10. Drew, trust you to come up with chicken breasts that actually sound GOOD. (Normally I hate white meat!)

  11. i just made this chicken, and i am going to break it up and put it in my “chickenetti.” this is an alternative to buying a pre-roasted chicken for my recipe.
    very good.thank you.

  12. Nicole, you’re right, this makes a really good base for a lot of other dishes.

  13. What a great recipe! I was skeptical to attempt this as first as I am really not much of a chef. I really surprised myself when the chicken came out fantastic (a little heavy on the salt lol, but I’ve seen a few other comments here explaining about using too much as well). This recipe is very easy, does not require many ingredients, cooks FAST, and is absolutely delicious! I might actually buy this book because of this. Excellent posting :)

  14. Yes, Ryan, this is a really subtly-flavored dish. I can see how easy it would be to over-do the salt. I started with too little the first time and adjusted up.

  15. I didn’t try cooking it yet, but I like the step by step photos that you included. Makes it much less stressful for us non cookers.

  16. Thank you, Thank you, Thank you!!! I was never taught how to cook, and now that I stay home, I am cooking for my family a lot….. The step by step pictures are wonderful, because I am really clueless when it comes to cooking. I can’t wait to try this tonight!

  17. what setting do u cook the chicken on? low heat?

  18. Yes, this is fairly low. I did it about halfway up on the gas stovetop. When I got the electric, I set it halfway and the butter nearly exploded when I laid the chicken in. Lesson learned: Electric can be much hotter.

  19. I have just one question. Can I do this in a non-stick pan? I noticed that in your pictures you weren’t using a non-stick pan and I was just wondering if it would be bad to use a non-stick pan.

  20. John, non-stick will work fine. You might not get as much browning, but it won’t make a huge difference.

  21. Found your blog about a week ago and spent days just pouring through it all.. I just tried this today, my first recipe from your blog.. it is to die for! Delicious, juicy chicken.. Thank you so much !

  22. Drew, I googled boneless fried chicken for my husband’s birthday dinner, found your recipe and site, and tried your version. It was lovely. I was running low on butter, needing to conserve what I had for the mashed potatoes and green beans, so I fried our chicken in olive oil.

    One question — the recipe stated that the butter should be melted on low heat. No further instructions were given regarding the cooking temperature. Do you do the frying on low heat as well? I got nervous and so cranked it up a bit. …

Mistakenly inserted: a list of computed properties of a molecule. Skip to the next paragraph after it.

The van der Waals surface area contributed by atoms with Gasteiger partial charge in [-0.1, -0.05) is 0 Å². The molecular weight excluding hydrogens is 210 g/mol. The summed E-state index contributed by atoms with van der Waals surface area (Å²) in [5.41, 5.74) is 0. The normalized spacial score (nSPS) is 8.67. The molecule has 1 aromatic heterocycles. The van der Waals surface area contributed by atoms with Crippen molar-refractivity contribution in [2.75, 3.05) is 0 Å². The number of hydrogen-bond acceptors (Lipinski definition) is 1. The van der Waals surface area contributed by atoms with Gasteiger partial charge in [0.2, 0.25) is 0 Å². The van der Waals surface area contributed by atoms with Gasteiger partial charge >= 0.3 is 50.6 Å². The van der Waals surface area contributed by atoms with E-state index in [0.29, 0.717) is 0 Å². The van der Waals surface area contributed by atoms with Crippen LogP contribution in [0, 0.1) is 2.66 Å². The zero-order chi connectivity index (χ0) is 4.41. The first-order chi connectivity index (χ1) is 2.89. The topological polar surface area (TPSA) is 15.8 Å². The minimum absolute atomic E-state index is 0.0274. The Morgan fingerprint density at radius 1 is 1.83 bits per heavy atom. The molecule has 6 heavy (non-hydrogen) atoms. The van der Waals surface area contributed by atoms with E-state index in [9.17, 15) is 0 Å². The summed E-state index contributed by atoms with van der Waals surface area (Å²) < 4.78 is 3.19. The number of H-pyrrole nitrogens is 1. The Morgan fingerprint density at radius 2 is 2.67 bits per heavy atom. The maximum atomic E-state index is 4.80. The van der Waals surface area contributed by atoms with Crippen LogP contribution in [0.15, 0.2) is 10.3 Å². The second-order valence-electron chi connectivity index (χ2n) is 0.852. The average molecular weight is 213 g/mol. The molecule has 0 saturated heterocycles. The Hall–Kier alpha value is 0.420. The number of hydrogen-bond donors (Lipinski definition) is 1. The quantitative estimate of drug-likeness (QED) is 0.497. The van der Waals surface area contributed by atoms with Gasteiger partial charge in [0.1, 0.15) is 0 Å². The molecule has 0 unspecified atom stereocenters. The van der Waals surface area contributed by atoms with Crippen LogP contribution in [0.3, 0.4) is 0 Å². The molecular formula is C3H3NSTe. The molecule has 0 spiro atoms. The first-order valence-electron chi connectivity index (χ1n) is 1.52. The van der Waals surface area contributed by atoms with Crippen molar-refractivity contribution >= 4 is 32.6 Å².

• Dina, the low temperature wasn’t because the chicken needed it, it’s so the butter wouldn’t burn. Olive oil can go a bit hotter without scorching.

      I like the flavor the butter adds, but if I wasn’t looking for the extra flavor I’d be frying with olive pomace oil, which has no flavor at all and a very high smoke point.

  23. I’m making this right now, and it smells good! can’t wait to try it..

  24. What temperature are you supposed to cook until?
    Aren’t you always supposed to use a meat thermometer?

    • When you pound the meat flat — this is true for any meat that’s really thin — you can’t find a probe thin enough to tell the difference between the surface temperature and the inner temperature. For example, the probe on my digital thermometer is about 3 mm wide. These breasts were maybe 10-15 mm thick at the thickest part.

      That’s the beauty of pounding or slicing the meat thin before cooking. See for example my post about grilling the perfect steak.

  25. Does the kind of butter you use matter (meaning if its ‘ I can’t believe its not butter’)?? what if the chicken has marinated for 2 days ( 3 pieces 3 different marinades) do I still cover it in flour and salt and pepper??? SUPER new to cooking and am terrified to ruin the chicken :(

    • If you use a marinade, make sure you wipe most of it off before dredging in the flour.

      As for butter, use real butter not margarine. Margarine is seed oil and shouldn’t be considered fit for humans.

  26. Does this also work the same with bone in chicken or only with boneless breast?

  27. Thank you for sharing this recipe. It was easy to follow for someone like me who doesn’t really cook. I made this for my boyfriend & he loved it. :)